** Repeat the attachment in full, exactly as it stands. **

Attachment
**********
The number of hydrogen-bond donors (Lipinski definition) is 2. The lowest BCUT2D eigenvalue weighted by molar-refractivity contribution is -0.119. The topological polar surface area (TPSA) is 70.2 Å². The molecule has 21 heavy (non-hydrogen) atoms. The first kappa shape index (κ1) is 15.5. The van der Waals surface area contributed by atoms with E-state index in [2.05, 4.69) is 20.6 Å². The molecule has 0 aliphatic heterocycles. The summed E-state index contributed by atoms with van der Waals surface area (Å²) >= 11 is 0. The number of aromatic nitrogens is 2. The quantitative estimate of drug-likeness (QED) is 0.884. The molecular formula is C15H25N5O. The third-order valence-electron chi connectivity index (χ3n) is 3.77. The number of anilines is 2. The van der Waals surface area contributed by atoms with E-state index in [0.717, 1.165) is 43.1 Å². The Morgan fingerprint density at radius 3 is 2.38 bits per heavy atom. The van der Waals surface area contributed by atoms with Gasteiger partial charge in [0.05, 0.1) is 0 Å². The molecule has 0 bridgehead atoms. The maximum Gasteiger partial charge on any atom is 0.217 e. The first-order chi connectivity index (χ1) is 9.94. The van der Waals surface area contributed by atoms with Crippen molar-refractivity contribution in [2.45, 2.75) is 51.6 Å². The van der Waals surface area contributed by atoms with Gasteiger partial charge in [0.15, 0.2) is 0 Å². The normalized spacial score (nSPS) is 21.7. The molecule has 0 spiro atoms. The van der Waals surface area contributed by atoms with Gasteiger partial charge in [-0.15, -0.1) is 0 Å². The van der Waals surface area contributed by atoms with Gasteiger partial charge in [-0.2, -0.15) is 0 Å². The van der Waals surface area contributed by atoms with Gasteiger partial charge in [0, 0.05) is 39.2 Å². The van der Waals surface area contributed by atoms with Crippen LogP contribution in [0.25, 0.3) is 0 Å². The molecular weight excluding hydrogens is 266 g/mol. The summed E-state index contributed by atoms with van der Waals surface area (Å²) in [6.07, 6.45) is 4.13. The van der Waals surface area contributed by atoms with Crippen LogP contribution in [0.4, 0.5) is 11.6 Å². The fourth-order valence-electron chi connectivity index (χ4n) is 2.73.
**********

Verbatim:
The number of hydrogen-bond donors (Lipinski definition) is 2. The lowest BCUT2D eigenvalue weighted by molar-refractivity contribution is -0.119. The topological polar surface area (TPSA) is 70.2 Å². The molecule has 21 heavy (non-hydrogen) atoms. The first kappa shape index (κ1) is 15.5. The van der Waals surface area contributed by atoms with E-state index in [2.05, 4.69) is 20.6 Å². The molecule has 0 aliphatic heterocycles. The summed E-state index contributed by atoms with van der Waals surface area (Å²) >= 11 is 0. The number of aromatic nitrogens is 2. The quantitative estimate of drug-likeness (QED) is 0.884. The molecular formula is C15H25N5O. The third-order valence-electron chi connectivity index (χ3n) is 3.77. The number of anilines is 2. The van der Waals surface area contributed by atoms with E-state index in [0.717, 1.165) is 43.1 Å². The Morgan fingerprint density at radius 3 is 2.38 bits per heavy atom. The van der Waals surface area contributed by atoms with Gasteiger partial charge in [0.05, 0.1) is 0 Å². The molecule has 0 bridgehead atoms. The maximum Gasteiger partial charge on any atom is 0.217 e. The first-order chi connectivity index (χ1) is 9.94. The van der Waals surface area contributed by atoms with Crippen molar-refractivity contribution in [2.45, 2.75) is 51.6 Å². The van der Waals surface area contributed by atoms with Gasteiger partial charge in [0.15, 0.2) is 0 Å². The normalized spacial score (nSPS) is 21.7. The molecule has 0 spiro atoms. The van der Waals surface area contributed by atoms with Gasteiger partial charge in [-0.15, -0.1) is 0 Å². The van der Waals surface area contributed by atoms with Gasteiger partial charge in [-0.2, -0.15) is 0 Å². The van der Waals surface area contributed by atoms with Gasteiger partial charge in [0, 0.05) is 39.2 Å². The van der Waals surface area contributed by atoms with Crippen LogP contribution in [0.25, 0.3) is 0 Å². The molecular weight excluding hydrogens is 266 g/mol. The summed E-state index contributed by atoms with van der Waals surface area (Å²) in [6.07, 6.45) is 4.13. The van der Waals surface area contributed by atoms with Crippen LogP contribution in [0.4, 0.5) is 11.6 Å². The fourth-order valence-electron chi connectivity index (χ4n) is 2.73.